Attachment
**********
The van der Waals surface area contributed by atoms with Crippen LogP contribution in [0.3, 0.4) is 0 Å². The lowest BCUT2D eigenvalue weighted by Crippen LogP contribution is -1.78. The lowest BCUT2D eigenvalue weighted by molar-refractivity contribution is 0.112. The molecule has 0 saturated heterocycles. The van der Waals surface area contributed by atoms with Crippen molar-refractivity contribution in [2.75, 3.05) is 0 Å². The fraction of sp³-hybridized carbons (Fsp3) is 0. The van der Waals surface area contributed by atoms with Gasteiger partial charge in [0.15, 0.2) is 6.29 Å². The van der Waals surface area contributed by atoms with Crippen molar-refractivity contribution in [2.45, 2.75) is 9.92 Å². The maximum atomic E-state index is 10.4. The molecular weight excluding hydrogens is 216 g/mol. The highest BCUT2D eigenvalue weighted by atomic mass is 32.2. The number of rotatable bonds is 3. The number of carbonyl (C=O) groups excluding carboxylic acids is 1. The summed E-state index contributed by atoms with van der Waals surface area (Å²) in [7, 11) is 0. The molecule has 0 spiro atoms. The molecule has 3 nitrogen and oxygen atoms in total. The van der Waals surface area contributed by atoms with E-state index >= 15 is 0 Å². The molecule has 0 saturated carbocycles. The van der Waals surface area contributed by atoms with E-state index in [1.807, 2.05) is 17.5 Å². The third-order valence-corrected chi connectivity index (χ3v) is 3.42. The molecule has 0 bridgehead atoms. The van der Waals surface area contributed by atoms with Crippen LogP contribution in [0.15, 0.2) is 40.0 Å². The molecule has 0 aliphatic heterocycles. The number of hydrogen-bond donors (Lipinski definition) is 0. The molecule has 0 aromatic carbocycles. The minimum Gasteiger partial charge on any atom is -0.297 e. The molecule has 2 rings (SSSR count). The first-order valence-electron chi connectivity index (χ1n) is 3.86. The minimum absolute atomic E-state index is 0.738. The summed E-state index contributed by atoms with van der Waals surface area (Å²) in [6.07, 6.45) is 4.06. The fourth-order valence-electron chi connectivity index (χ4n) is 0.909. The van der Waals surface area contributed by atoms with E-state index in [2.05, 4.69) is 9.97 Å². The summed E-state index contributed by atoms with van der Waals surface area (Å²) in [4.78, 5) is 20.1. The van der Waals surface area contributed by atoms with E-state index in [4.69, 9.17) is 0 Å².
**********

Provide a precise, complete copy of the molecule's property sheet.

The van der Waals surface area contributed by atoms with Crippen LogP contribution in [0.3, 0.4) is 0 Å². The lowest BCUT2D eigenvalue weighted by Crippen LogP contribution is -1.78. The lowest BCUT2D eigenvalue weighted by molar-refractivity contribution is 0.112. The molecule has 0 saturated heterocycles. The van der Waals surface area contributed by atoms with Crippen molar-refractivity contribution in [2.75, 3.05) is 0 Å². The fraction of sp³-hybridized carbons (Fsp3) is 0. The van der Waals surface area contributed by atoms with Gasteiger partial charge in [0.15, 0.2) is 6.29 Å². The van der Waals surface area contributed by atoms with Crippen molar-refractivity contribution in [2.45, 2.75) is 9.92 Å². The maximum atomic E-state index is 10.4. The molecular weight excluding hydrogens is 216 g/mol. The highest BCUT2D eigenvalue weighted by atomic mass is 32.2. The number of rotatable bonds is 3. The number of carbonyl (C=O) groups excluding carboxylic acids is 1. The summed E-state index contributed by atoms with van der Waals surface area (Å²) in [7, 11) is 0. The molecule has 0 spiro atoms. The molecule has 3 nitrogen and oxygen atoms in total. The van der Waals surface area contributed by atoms with E-state index >= 15 is 0 Å². The molecule has 0 saturated carbocycles. The van der Waals surface area contributed by atoms with E-state index in [1.807, 2.05) is 17.5 Å². The third-order valence-corrected chi connectivity index (χ3v) is 3.42. The molecule has 0 bridgehead atoms. The van der Waals surface area contributed by atoms with Crippen LogP contribution in [0.15, 0.2) is 40.0 Å². The molecule has 0 aliphatic heterocycles. The number of hydrogen-bond donors (Lipinski definition) is 0. The molecule has 0 aromatic carbocycles. The minimum Gasteiger partial charge on any atom is -0.297 e. The molecule has 2 rings (SSSR count). The first-order valence-electron chi connectivity index (χ1n) is 3.86. The minimum absolute atomic E-state index is 0.738. The summed E-state index contributed by atoms with van der Waals surface area (Å²) in [6.07, 6.45) is 4.06. The fourth-order valence-electron chi connectivity index (χ4n) is 0.909. The van der Waals surface area contributed by atoms with E-state index in [2.05, 4.69) is 9.97 Å². The summed E-state index contributed by atoms with van der Waals surface area (Å²) in [4.78, 5) is 20.1. The van der Waals surface area contributed by atoms with E-state index in [4.69, 9.17) is 0 Å².